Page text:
“It depends” is a phrase that most evaluators know well. In the work that we do, context and participant characteristics often matter a great deal. In this recent EdSurge article by Patricia Gomes she explores concepts and caveats that relate to efficacy as discussed by Barbara Means and Jeremy Roschelle, co-directors of SRI’s Center for Technology in Learning:
- Tools don’t exist in isolation. How they are used by educators matters a great deal. A great tool being implemented half-heartedly or incorrectly may not produce desired results. Conversely, a poor tool being implemented in the right context by a skilled educator could produce results that wouldn’t be seen in other contexts.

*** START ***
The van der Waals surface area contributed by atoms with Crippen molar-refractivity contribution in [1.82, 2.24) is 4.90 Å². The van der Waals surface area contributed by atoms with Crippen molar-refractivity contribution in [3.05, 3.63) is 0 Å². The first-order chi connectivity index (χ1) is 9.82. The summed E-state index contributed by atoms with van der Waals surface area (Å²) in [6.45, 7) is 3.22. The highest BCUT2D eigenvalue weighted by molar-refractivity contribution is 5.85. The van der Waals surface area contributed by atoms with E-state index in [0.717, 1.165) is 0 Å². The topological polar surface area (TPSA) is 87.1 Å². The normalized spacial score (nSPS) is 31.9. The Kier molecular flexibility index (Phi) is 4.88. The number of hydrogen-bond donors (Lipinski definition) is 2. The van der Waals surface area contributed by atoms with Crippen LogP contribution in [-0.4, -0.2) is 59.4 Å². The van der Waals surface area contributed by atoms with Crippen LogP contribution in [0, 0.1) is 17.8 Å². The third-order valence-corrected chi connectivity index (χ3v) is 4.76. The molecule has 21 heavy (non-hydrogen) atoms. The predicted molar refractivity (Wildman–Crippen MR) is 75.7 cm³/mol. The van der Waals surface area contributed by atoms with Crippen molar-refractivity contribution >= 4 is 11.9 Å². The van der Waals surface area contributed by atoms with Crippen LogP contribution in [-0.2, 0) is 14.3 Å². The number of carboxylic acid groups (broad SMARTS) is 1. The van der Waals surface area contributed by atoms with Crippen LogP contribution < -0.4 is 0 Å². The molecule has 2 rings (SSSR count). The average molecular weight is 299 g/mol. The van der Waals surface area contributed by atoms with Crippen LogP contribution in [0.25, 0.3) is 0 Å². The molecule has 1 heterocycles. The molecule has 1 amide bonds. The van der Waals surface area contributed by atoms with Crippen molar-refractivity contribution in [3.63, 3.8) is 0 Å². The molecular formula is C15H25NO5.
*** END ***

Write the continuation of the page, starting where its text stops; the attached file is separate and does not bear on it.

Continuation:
- Educators often seek a one-sized-fits all approach, but like cars, maybe the best product varies based on the needs and preferences of different users.
- Measures matter too. You’ve got to know what you are looking for and pick measures that can effectively identify desired outcomes. (I would also add a note about the fact that it is also good to incorporate methodology that also allows you to uncover unintended outcomes – if we are too focused on very specific outcomes, we may miss other unanticipated outcomes–both positive or negative–that could also be important to understand).
- Some outcomes may take time to emerge. Big and fundamental changes in learners take time.
- For all these reasons: “It depends” is a valid and accurate response for people who wonder if certain ed tech tools work.